Deadlift

As for the deadlift, well the Romans figured that one out thousands of years ago. It is the most efficient way to pick something off the ground. For those nitpickers, yes, I did mention that the squat pattern can be used to pick something off the ground, yet more range of motion is required throughout the knees and ankle joints to do so. This requires more mobility and more effort. Therefore, whenever you are picking something off the ground, you should be performing a deadlift or a variation of that movement. It doesn’t matter if it’s a towel or a 200 lb rock, you should be using the deadlift pattern to pick it up. This will entrench the movement pattern in your motor functions ensuring that your next heavy lift will be a safe lift. The worst thing you can do is injure yourself because of a poorly chosen movement pattern.

Similar to the squat, your training regime should include some kind of deadlift pattern. Practicing this movement in a controlled environment (aka the gym), will ensure proper lifts in daily situations. Since there is an increased risk of injury when performing the deadlift improperly, I advise you to progress slowly with this movement. Do not rush into lifting massive amounts of weights if you are not proficient with this pattern! If your lower back is aching after performing the deadlift, there is a good chance you did not perform it properly. If this is the case, go back to the basics with no weights or have someone teach you!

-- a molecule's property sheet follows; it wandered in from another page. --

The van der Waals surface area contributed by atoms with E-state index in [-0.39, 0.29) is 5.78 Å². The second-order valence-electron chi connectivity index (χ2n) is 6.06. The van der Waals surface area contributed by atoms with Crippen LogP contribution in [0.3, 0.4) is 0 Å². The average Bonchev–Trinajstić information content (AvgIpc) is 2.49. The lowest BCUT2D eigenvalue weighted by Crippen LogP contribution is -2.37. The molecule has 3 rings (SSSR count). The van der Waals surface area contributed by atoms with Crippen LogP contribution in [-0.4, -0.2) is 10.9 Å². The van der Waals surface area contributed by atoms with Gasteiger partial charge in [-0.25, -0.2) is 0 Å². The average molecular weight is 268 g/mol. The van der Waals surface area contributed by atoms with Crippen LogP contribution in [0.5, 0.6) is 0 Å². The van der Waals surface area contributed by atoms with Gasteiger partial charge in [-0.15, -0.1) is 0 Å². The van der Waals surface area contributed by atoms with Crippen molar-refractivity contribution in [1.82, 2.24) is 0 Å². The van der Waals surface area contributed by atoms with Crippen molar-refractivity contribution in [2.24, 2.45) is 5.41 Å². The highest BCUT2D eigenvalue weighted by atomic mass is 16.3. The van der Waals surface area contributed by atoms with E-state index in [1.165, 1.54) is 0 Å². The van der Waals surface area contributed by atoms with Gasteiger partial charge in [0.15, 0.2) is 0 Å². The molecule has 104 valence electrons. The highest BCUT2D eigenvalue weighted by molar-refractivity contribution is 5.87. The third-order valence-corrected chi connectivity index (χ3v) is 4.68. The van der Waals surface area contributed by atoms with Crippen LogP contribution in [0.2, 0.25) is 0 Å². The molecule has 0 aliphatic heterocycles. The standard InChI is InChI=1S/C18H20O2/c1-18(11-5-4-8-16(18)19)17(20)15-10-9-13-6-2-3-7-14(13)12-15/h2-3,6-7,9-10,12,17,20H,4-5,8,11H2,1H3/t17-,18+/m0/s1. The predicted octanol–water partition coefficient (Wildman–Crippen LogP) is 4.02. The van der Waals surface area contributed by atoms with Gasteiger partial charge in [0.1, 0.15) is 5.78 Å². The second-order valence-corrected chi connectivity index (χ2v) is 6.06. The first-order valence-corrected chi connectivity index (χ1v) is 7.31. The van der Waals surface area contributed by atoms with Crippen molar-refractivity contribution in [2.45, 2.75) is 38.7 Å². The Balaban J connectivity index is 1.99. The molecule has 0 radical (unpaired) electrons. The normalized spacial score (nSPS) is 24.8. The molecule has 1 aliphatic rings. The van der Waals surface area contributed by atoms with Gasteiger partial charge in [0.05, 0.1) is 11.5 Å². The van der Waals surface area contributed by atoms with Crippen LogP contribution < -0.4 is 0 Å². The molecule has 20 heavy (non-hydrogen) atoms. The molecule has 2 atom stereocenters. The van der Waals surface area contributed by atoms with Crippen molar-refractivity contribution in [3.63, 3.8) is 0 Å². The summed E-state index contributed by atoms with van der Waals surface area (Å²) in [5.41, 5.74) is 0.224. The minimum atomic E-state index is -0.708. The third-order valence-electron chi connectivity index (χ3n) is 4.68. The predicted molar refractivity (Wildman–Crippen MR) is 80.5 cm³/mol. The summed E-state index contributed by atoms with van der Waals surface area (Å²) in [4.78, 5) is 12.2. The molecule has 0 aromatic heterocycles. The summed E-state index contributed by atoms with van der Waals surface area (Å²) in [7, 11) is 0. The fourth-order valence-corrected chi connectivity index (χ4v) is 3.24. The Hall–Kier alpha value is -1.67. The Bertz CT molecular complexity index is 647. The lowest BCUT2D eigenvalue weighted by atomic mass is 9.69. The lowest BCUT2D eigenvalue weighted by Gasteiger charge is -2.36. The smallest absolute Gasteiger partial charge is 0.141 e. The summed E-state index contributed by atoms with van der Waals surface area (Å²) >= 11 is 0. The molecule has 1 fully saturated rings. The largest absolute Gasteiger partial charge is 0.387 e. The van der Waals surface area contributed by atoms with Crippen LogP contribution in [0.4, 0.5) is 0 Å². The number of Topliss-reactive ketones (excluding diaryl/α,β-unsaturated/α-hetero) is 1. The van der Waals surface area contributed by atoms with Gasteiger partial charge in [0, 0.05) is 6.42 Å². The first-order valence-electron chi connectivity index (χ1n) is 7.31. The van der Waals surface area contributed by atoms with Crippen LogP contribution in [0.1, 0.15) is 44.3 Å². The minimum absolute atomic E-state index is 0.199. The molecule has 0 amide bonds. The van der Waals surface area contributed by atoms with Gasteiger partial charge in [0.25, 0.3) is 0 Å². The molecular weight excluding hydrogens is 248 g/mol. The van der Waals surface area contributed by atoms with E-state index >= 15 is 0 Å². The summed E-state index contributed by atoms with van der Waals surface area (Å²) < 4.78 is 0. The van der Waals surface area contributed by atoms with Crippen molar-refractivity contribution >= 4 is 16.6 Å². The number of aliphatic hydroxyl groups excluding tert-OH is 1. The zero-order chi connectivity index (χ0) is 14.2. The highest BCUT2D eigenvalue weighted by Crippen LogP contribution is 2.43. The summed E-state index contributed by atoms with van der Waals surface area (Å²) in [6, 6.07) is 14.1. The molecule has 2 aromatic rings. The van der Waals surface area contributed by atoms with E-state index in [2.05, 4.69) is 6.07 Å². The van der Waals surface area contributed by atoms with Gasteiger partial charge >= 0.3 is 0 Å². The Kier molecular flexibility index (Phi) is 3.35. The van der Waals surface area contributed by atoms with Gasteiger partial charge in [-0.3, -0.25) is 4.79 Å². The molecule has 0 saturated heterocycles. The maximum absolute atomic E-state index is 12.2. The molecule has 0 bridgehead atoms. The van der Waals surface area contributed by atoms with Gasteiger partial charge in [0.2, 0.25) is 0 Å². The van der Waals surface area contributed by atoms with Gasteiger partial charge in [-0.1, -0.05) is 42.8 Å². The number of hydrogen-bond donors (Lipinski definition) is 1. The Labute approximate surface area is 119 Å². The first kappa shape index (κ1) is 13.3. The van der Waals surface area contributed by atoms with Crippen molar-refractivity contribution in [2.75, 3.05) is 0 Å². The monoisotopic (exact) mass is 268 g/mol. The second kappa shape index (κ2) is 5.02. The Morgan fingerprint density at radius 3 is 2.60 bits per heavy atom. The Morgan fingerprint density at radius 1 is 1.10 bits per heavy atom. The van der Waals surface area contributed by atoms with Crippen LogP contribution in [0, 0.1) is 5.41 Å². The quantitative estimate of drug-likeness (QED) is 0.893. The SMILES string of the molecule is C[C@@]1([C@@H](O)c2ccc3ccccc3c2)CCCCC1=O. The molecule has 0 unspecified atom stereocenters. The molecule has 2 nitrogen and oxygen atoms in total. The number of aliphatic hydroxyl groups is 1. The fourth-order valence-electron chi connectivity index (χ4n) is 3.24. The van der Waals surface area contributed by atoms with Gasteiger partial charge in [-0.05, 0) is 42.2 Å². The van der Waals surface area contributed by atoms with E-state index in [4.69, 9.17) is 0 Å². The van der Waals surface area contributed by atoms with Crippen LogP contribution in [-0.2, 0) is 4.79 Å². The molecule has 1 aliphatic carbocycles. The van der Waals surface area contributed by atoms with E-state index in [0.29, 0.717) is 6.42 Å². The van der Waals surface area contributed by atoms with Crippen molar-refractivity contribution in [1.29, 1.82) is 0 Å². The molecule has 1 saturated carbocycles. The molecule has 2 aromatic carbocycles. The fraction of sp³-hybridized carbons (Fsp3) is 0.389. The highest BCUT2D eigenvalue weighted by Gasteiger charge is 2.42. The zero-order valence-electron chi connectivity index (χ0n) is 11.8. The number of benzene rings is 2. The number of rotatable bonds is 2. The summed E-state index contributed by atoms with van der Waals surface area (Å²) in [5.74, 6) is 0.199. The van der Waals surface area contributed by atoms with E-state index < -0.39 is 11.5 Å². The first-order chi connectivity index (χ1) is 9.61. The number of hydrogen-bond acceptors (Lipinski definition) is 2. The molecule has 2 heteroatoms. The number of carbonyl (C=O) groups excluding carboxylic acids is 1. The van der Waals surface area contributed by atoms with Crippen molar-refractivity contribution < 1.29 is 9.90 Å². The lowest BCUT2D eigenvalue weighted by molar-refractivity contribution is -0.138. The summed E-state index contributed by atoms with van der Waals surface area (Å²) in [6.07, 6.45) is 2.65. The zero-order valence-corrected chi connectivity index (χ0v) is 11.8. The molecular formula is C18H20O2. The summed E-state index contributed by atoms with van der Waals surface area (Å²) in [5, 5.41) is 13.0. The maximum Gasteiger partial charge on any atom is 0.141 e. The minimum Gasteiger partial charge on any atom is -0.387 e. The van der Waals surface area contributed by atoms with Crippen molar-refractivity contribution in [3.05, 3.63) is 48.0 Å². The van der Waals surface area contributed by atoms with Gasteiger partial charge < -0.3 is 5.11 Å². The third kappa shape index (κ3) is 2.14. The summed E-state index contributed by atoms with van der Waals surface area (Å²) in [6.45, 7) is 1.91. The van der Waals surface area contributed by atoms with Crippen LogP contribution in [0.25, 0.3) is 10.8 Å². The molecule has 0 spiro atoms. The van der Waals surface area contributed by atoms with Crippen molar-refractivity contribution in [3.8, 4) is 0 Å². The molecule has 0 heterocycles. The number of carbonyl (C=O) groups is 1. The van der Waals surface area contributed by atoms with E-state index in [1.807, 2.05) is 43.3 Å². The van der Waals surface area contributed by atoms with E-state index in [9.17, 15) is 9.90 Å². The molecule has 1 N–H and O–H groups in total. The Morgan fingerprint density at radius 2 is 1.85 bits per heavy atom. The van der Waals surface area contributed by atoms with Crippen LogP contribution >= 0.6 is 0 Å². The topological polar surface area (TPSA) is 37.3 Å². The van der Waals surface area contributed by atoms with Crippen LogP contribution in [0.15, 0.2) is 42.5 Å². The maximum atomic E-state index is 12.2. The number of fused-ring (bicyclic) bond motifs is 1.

Conclusion

There are entire books dedicated to these movements therefore this blog doesn’t do them justice. However, hopefully this has helped you understand that the squat and deadlift are indeed two different movements and that they are very important in their own ways. I encourage you to begin practicing both movements with the goal of eventually mastering them.  Don’t get frustrated if you’re finding them challenging as they take years of practice! I should know as I am still working on them!

Cheers,

Paul Bissonnette B. Kin, CEP, CSCS, FMSC, Pn1

References

  • Baechle, T. R. ; Earle, R. W. & National Strength and Conditioning Association. (200). Essentials of strength training and conditioning (3rd ed.). Champaign, IL: Human Kinetics.
  • Starrett, K., & Cordoza, G. (2015). Becoming a Supple Leopard: The Ultimate Guide to Resolving Pain, Preventing Injury, and Optimizing Athletic Performance (2nd ed.). Las Vegas: Victory Belt Publishing Inc.